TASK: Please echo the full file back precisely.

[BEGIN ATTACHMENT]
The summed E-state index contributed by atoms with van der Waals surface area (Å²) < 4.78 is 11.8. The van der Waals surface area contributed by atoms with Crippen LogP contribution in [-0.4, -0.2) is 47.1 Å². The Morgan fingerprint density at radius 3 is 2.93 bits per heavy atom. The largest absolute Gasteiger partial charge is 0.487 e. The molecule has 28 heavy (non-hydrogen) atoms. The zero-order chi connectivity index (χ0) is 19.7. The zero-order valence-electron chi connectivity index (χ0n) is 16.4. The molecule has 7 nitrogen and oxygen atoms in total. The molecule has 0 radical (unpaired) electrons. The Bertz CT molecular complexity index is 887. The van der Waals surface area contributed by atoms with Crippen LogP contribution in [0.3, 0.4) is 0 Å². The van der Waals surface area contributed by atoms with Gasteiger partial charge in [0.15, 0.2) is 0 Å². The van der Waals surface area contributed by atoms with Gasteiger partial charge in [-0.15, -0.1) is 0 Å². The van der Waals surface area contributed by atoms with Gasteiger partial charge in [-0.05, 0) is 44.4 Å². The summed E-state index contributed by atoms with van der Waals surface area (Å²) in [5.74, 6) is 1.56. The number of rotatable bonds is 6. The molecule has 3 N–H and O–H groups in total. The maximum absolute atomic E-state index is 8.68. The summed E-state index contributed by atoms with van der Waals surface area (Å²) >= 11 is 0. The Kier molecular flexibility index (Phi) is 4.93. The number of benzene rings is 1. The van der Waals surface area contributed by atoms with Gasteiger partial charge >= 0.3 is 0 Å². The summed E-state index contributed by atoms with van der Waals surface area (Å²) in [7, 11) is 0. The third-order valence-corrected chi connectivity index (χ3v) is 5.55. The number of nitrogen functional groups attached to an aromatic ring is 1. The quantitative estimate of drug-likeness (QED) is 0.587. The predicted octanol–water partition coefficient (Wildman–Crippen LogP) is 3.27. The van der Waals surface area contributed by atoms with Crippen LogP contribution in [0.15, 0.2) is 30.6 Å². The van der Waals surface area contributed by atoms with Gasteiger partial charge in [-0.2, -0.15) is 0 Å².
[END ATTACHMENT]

The summed E-state index contributed by atoms with van der Waals surface area (Å²) < 4.78 is 11.8. The van der Waals surface area contributed by atoms with Crippen LogP contribution in [-0.4, -0.2) is 47.1 Å². The Morgan fingerprint density at radius 3 is 2.93 bits per heavy atom. The largest absolute Gasteiger partial charge is 0.487 e. The molecule has 28 heavy (non-hydrogen) atoms. The zero-order chi connectivity index (χ0) is 19.7. The zero-order valence-electron chi connectivity index (χ0n) is 16.4. The molecule has 7 nitrogen and oxygen atoms in total. The molecule has 0 radical (unpaired) electrons. The Bertz CT molecular complexity index is 887. The van der Waals surface area contributed by atoms with Crippen LogP contribution in [0.3, 0.4) is 0 Å². The van der Waals surface area contributed by atoms with Gasteiger partial charge in [0.15, 0.2) is 0 Å². The van der Waals surface area contributed by atoms with Gasteiger partial charge in [-0.15, -0.1) is 0 Å². The van der Waals surface area contributed by atoms with Gasteiger partial charge in [-0.05, 0) is 44.4 Å². The summed E-state index contributed by atoms with van der Waals surface area (Å²) in [5.74, 6) is 1.56. The number of rotatable bonds is 6. The molecule has 3 N–H and O–H groups in total. The maximum absolute atomic E-state index is 8.68. The summed E-state index contributed by atoms with van der Waals surface area (Å²) >= 11 is 0. The Kier molecular flexibility index (Phi) is 4.93. The number of benzene rings is 1. The van der Waals surface area contributed by atoms with Gasteiger partial charge >= 0.3 is 0 Å². The summed E-state index contributed by atoms with van der Waals surface area (Å²) in [7, 11) is 0. The third-order valence-corrected chi connectivity index (χ3v) is 5.55. The number of nitrogen functional groups attached to an aromatic ring is 1. The quantitative estimate of drug-likeness (QED) is 0.587. The predicted octanol–water partition coefficient (Wildman–Crippen LogP) is 3.27. The van der Waals surface area contributed by atoms with Crippen LogP contribution in [0.15, 0.2) is 30.6 Å². The van der Waals surface area contributed by atoms with Gasteiger partial charge in [-0.2, -0.15) is 0 Å².